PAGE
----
One of the chuckles earned from a study of Marx’s work comes from reading his self-righteous denunciations of the Filthy Lucre, yet all the while it’s hard to dismiss his belief that true freedom is freedom from want; so for all his salvos against crass materialism he himself was, at base, as pure a materialist as history can provide. Combining the tone of an angry prophet with the fact that the underlying pillar of his economic philosophy (the insistence that all value is derived from labor) was debunked by the marginal revolution of the late 1870s, in the end reading Karl Marx brings to mind The Great Gatsby’s Tom Buchanan who "flushed with his own gibberish, saw himself standing alone on the last barrier of civilization". Sometimes you almost feel sorry for the man. Almost.
Marx’s hatred of capitalism was not because such a system fails to raise the standard of living of the working masses – he always conceded the point that it did – but the fact that some earned more than others, those others reduced to the drudgery of factory work and thus "alienated", making them somehow lesser men. To him, the tragedy of a free market was that it "thwarted human desires for more humane, just, and loving relationships". (Sowell, 123) He’d take the Cambodian killing fields over a shopping mall, every time.
But it was in his most famous political treatise, The Communist Manifesto, where he gave voice to the ultimate fear of every socialist – spontaneous change. That is the monster in the closet for every planner and much the reason for all the bloodshed they inflict to pursue their dream. Marx shuddered, "the bourgeoisie cannot exist without constantly revolutionizing the instruments of production...and with them the whole relation of society." (Marx & Engels, 83)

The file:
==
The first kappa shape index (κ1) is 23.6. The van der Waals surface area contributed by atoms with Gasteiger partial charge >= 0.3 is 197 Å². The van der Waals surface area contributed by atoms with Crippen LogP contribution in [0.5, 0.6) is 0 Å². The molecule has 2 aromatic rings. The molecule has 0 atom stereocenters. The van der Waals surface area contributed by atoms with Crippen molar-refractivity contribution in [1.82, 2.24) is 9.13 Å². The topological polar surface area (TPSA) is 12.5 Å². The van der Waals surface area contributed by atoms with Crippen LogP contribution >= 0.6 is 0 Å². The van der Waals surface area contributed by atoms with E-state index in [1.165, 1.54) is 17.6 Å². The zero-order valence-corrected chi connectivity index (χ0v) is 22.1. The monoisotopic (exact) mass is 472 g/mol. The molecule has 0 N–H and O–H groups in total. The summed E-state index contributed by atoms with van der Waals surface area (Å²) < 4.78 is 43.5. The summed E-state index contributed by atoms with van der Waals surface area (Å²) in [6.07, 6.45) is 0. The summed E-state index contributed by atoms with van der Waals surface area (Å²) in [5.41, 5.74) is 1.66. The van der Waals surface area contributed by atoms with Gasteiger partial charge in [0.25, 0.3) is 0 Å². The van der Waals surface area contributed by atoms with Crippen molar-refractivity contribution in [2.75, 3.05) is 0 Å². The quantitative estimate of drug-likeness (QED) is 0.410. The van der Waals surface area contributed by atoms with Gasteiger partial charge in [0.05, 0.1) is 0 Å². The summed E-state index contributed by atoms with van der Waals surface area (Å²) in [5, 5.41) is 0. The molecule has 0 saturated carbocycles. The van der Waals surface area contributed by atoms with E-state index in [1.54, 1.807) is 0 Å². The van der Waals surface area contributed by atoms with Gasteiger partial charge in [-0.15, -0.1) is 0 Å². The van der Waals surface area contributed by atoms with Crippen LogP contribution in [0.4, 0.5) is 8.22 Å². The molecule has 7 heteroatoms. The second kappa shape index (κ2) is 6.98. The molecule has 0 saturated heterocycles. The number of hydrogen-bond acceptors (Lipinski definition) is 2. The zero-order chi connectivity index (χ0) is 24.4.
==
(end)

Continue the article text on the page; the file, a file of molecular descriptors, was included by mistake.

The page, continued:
From this primal fear springs the planners’ desire to make the world stand still, then to only move in goosestep to the genius plan they’ve outlined in their heads. The end game of all their attempts is on display cruising the decayed streets of Havana, where the Cuban masses have been reduced to driving cast-off American cars from the 1950s, everyone imprisoned in a sad time warp.
From Nothing To Everything
The philosophy of today is that of Karl Marx. To a considerable extent, without knowing it, many people are philosophical Marxists.
Ludwig Von Mises
By the time Marx passed away in 1883 "socialism was already defeated intellectually", (Mises, 8) but nonetheless his time would come, and when it arrived (as a newspaper he once owned declared on its last day of publication) "we shall not disguise our terrorism". (Sowell, 184) That was a promise well kept. Sub-human creatures such as Lenin, Stalin, and Pol Pot - and the earthly utopias they willed into being – all grew from the seed of Marx’s twisted hatreds and petty envies. When all is said and done, the summation of his life’s work are the 100 million slaughtered innocents, they are the fruit of his revolution. (Kramer, 4) I usually don’t go in for infanticide, but it would have been better for a lot of people had his mother strangled him at birth.